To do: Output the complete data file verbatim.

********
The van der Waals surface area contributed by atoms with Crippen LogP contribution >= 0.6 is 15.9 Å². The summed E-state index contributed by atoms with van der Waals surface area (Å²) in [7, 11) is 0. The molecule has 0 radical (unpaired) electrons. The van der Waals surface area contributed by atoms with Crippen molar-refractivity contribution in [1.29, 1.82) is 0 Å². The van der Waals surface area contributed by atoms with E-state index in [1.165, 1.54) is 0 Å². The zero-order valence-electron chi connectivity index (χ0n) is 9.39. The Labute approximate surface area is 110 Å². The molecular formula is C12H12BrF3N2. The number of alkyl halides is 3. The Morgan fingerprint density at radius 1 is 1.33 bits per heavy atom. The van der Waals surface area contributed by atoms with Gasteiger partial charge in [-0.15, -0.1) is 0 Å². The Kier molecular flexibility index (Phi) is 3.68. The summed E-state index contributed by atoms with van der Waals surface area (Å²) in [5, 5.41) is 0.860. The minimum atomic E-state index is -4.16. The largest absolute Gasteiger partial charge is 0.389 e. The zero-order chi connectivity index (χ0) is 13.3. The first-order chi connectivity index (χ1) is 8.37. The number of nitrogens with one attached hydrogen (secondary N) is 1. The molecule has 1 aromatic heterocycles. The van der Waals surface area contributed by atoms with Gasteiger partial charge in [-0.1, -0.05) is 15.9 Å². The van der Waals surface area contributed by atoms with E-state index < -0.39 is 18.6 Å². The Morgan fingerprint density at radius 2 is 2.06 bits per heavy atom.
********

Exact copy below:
The van der Waals surface area contributed by atoms with Crippen LogP contribution >= 0.6 is 15.9 Å². The summed E-state index contributed by atoms with van der Waals surface area (Å²) in [7, 11) is 0. The molecule has 0 radical (unpaired) electrons. The van der Waals surface area contributed by atoms with Crippen molar-refractivity contribution in [1.29, 1.82) is 0 Å². The van der Waals surface area contributed by atoms with E-state index in [1.165, 1.54) is 0 Å². The zero-order valence-electron chi connectivity index (χ0n) is 9.39. The Labute approximate surface area is 110 Å². The molecular formula is C12H12BrF3N2. The number of alkyl halides is 3. The Morgan fingerprint density at radius 1 is 1.33 bits per heavy atom. The van der Waals surface area contributed by atoms with Gasteiger partial charge in [-0.15, -0.1) is 0 Å². The Kier molecular flexibility index (Phi) is 3.68. The summed E-state index contributed by atoms with van der Waals surface area (Å²) in [5, 5.41) is 0.860. The minimum atomic E-state index is -4.16. The largest absolute Gasteiger partial charge is 0.389 e. The zero-order chi connectivity index (χ0) is 13.3. The first-order chi connectivity index (χ1) is 8.37. The number of nitrogens with one attached hydrogen (secondary N) is 1. The molecule has 1 aromatic heterocycles. The van der Waals surface area contributed by atoms with Gasteiger partial charge in [-0.1, -0.05) is 15.9 Å². The van der Waals surface area contributed by atoms with E-state index < -0.39 is 18.6 Å². The Morgan fingerprint density at radius 2 is 2.06 bits per heavy atom.